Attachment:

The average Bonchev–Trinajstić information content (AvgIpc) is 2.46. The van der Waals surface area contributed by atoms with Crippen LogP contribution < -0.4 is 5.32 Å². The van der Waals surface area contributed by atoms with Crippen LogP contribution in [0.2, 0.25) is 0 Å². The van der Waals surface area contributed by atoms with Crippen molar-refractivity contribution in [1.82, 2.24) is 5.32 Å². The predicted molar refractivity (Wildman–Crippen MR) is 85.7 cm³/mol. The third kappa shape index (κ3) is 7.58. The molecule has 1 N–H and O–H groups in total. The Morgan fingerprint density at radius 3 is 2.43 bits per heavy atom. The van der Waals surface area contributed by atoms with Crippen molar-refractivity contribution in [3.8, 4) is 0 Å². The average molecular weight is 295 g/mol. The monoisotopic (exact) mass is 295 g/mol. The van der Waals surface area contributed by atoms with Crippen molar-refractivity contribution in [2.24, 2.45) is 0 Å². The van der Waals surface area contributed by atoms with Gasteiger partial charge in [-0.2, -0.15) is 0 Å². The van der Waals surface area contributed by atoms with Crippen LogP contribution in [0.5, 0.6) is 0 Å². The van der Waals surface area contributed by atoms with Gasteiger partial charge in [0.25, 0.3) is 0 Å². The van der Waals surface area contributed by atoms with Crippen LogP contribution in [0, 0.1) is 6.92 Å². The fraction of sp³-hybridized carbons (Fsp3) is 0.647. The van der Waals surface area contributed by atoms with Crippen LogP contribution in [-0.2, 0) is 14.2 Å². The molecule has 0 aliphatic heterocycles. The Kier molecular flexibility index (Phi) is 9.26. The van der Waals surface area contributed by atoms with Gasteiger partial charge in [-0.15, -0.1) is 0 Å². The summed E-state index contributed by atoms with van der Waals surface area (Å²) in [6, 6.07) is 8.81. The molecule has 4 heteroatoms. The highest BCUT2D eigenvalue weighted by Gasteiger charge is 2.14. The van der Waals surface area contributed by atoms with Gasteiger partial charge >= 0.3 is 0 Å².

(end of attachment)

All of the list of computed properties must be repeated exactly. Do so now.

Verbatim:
The average Bonchev–Trinajstić information content (AvgIpc) is 2.46. The van der Waals surface area contributed by atoms with Crippen LogP contribution < -0.4 is 5.32 Å². The van der Waals surface area contributed by atoms with Crippen LogP contribution in [0.2, 0.25) is 0 Å². The van der Waals surface area contributed by atoms with Crippen molar-refractivity contribution in [1.82, 2.24) is 5.32 Å². The predicted molar refractivity (Wildman–Crippen MR) is 85.7 cm³/mol. The third kappa shape index (κ3) is 7.58. The molecule has 1 N–H and O–H groups in total. The Morgan fingerprint density at radius 3 is 2.43 bits per heavy atom. The van der Waals surface area contributed by atoms with Crippen molar-refractivity contribution in [3.8, 4) is 0 Å². The average molecular weight is 295 g/mol. The monoisotopic (exact) mass is 295 g/mol. The van der Waals surface area contributed by atoms with Crippen molar-refractivity contribution in [2.24, 2.45) is 0 Å². The van der Waals surface area contributed by atoms with Gasteiger partial charge in [-0.2, -0.15) is 0 Å². The van der Waals surface area contributed by atoms with Crippen LogP contribution in [0.5, 0.6) is 0 Å². The van der Waals surface area contributed by atoms with Gasteiger partial charge in [0.25, 0.3) is 0 Å². The van der Waals surface area contributed by atoms with Crippen LogP contribution in [0, 0.1) is 6.92 Å². The fraction of sp³-hybridized carbons (Fsp3) is 0.647. The van der Waals surface area contributed by atoms with Crippen LogP contribution in [-0.2, 0) is 14.2 Å². The molecule has 0 aliphatic heterocycles. The Kier molecular flexibility index (Phi) is 9.26. The van der Waals surface area contributed by atoms with Gasteiger partial charge in [-0.15, -0.1) is 0 Å². The summed E-state index contributed by atoms with van der Waals surface area (Å²) in [6, 6.07) is 8.81. The molecule has 4 heteroatoms. The highest BCUT2D eigenvalue weighted by Gasteiger charge is 2.14. The van der Waals surface area contributed by atoms with Gasteiger partial charge >= 0.3 is 0 Å².